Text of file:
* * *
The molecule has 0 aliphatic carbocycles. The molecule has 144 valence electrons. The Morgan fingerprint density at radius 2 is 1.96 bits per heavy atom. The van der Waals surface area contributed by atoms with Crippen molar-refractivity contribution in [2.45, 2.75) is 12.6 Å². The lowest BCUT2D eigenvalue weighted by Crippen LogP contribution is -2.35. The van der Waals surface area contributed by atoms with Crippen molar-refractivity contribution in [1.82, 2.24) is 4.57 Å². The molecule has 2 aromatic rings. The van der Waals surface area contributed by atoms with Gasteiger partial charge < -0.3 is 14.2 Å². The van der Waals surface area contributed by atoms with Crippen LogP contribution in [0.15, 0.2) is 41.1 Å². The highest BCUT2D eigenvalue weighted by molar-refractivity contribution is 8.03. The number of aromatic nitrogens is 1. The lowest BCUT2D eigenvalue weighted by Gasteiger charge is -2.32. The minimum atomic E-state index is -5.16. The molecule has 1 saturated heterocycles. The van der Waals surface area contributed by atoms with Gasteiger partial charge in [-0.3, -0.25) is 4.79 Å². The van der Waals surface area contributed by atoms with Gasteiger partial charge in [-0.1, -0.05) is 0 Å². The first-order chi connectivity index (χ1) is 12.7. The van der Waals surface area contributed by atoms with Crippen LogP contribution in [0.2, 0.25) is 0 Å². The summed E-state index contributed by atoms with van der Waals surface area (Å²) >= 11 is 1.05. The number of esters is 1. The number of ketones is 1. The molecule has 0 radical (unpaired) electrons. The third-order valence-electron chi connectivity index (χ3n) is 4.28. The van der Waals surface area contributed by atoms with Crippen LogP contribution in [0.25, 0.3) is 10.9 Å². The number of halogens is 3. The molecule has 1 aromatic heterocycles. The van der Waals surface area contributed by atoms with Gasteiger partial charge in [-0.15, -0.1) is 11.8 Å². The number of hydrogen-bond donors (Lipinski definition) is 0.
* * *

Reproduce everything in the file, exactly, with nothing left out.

The molecule has 0 aliphatic carbocycles. The molecule has 144 valence electrons. The Morgan fingerprint density at radius 2 is 1.96 bits per heavy atom. The van der Waals surface area contributed by atoms with Crippen molar-refractivity contribution in [2.45, 2.75) is 12.6 Å². The lowest BCUT2D eigenvalue weighted by Crippen LogP contribution is -2.35. The van der Waals surface area contributed by atoms with Crippen molar-refractivity contribution in [1.82, 2.24) is 4.57 Å². The molecule has 2 aromatic rings. The van der Waals surface area contributed by atoms with Gasteiger partial charge < -0.3 is 14.2 Å². The van der Waals surface area contributed by atoms with Crippen LogP contribution in [0.15, 0.2) is 41.1 Å². The highest BCUT2D eigenvalue weighted by molar-refractivity contribution is 8.03. The number of aromatic nitrogens is 1. The lowest BCUT2D eigenvalue weighted by Gasteiger charge is -2.32. The minimum atomic E-state index is -5.16. The molecule has 1 saturated heterocycles. The van der Waals surface area contributed by atoms with Gasteiger partial charge in [-0.3, -0.25) is 4.79 Å². The van der Waals surface area contributed by atoms with Gasteiger partial charge in [-0.1, -0.05) is 0 Å². The first-order chi connectivity index (χ1) is 12.7. The van der Waals surface area contributed by atoms with Crippen LogP contribution in [0.2, 0.25) is 0 Å². The summed E-state index contributed by atoms with van der Waals surface area (Å²) >= 11 is 1.05. The number of esters is 1. The number of ketones is 1. The molecule has 0 radical (unpaired) electrons. The third-order valence-electron chi connectivity index (χ3n) is 4.28. The van der Waals surface area contributed by atoms with Crippen LogP contribution in [0.25, 0.3) is 10.9 Å². The number of halogens is 3. The molecule has 1 aromatic heterocycles. The van der Waals surface area contributed by atoms with Gasteiger partial charge in [-0.15, -0.1) is 11.8 Å². The number of hydrogen-bond donors (Lipinski definition) is 0.